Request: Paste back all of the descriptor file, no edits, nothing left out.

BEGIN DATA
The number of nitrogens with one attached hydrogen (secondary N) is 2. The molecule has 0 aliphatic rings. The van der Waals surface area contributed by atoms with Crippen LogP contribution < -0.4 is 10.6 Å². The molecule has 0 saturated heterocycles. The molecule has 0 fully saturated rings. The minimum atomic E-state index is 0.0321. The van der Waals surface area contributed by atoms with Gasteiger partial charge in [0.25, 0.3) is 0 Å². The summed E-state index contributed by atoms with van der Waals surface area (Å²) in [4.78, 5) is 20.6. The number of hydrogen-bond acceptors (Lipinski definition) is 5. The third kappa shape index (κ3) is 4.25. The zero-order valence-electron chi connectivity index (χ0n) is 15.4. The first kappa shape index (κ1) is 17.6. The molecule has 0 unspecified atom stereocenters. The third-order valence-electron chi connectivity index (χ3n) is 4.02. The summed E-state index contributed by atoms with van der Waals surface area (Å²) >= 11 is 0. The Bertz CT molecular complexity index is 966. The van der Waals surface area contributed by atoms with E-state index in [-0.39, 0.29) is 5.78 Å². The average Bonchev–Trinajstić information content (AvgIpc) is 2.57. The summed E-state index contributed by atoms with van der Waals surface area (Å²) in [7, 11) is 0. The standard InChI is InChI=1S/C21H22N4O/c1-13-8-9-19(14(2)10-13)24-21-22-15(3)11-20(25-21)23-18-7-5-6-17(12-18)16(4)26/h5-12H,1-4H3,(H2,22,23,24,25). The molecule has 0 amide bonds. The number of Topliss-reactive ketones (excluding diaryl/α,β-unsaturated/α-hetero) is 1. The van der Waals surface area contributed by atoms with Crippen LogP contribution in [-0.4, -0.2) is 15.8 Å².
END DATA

The number of nitrogens with one attached hydrogen (secondary N) is 2. The molecule has 0 aliphatic rings. The van der Waals surface area contributed by atoms with Crippen LogP contribution < -0.4 is 10.6 Å². The molecule has 0 saturated heterocycles. The molecule has 0 fully saturated rings. The minimum atomic E-state index is 0.0321. The van der Waals surface area contributed by atoms with Gasteiger partial charge in [0.25, 0.3) is 0 Å². The summed E-state index contributed by atoms with van der Waals surface area (Å²) in [4.78, 5) is 20.6. The number of hydrogen-bond acceptors (Lipinski definition) is 5. The third kappa shape index (κ3) is 4.25. The zero-order valence-electron chi connectivity index (χ0n) is 15.4. The first kappa shape index (κ1) is 17.6. The molecule has 0 unspecified atom stereocenters. The third-order valence-electron chi connectivity index (χ3n) is 4.02. The summed E-state index contributed by atoms with van der Waals surface area (Å²) >= 11 is 0. The Bertz CT molecular complexity index is 966. The van der Waals surface area contributed by atoms with E-state index in [-0.39, 0.29) is 5.78 Å². The average Bonchev–Trinajstić information content (AvgIpc) is 2.57. The summed E-state index contributed by atoms with van der Waals surface area (Å²) in [7, 11) is 0. The standard InChI is InChI=1S/C21H22N4O/c1-13-8-9-19(14(2)10-13)24-21-22-15(3)11-20(25-21)23-18-7-5-6-17(12-18)16(4)26/h5-12H,1-4H3,(H2,22,23,24,25). The molecule has 0 amide bonds. The number of Topliss-reactive ketones (excluding diaryl/α,β-unsaturated/α-hetero) is 1. The van der Waals surface area contributed by atoms with Crippen LogP contribution in [-0.4, -0.2) is 15.8 Å².